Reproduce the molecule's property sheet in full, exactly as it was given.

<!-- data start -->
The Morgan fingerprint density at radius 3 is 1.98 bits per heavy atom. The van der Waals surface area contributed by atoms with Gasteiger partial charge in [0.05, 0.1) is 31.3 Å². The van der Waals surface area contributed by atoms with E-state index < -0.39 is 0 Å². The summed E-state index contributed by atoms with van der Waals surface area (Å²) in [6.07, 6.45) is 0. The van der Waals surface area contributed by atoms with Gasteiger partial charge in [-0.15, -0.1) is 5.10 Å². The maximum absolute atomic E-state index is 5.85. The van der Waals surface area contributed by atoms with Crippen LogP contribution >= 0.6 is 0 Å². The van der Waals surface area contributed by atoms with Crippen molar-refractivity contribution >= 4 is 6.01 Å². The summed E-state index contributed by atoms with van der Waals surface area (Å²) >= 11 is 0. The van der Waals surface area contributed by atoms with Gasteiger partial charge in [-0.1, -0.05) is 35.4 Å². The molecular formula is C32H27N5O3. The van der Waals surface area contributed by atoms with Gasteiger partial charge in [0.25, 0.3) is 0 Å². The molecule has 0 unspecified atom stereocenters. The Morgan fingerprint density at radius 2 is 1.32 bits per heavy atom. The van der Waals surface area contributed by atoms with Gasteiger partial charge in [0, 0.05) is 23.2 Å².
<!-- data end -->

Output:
The Morgan fingerprint density at radius 3 is 1.98 bits per heavy atom. The van der Waals surface area contributed by atoms with Gasteiger partial charge in [0.05, 0.1) is 31.3 Å². The van der Waals surface area contributed by atoms with E-state index < -0.39 is 0 Å². The summed E-state index contributed by atoms with van der Waals surface area (Å²) in [6.07, 6.45) is 0. The van der Waals surface area contributed by atoms with Gasteiger partial charge in [-0.15, -0.1) is 5.10 Å². The maximum absolute atomic E-state index is 5.85. The van der Waals surface area contributed by atoms with Crippen LogP contribution >= 0.6 is 0 Å². The van der Waals surface area contributed by atoms with Crippen molar-refractivity contribution >= 4 is 6.01 Å². The summed E-state index contributed by atoms with van der Waals surface area (Å²) >= 11 is 0. The van der Waals surface area contributed by atoms with Gasteiger partial charge in [-0.1, -0.05) is 35.4 Å². The molecular formula is C32H27N5O3. The van der Waals surface area contributed by atoms with Gasteiger partial charge in [0.25, 0.3) is 0 Å². The molecule has 0 unspecified atom stereocenters. The Morgan fingerprint density at radius 2 is 1.32 bits per heavy atom. The van der Waals surface area contributed by atoms with Gasteiger partial charge in [0, 0.05) is 23.2 Å².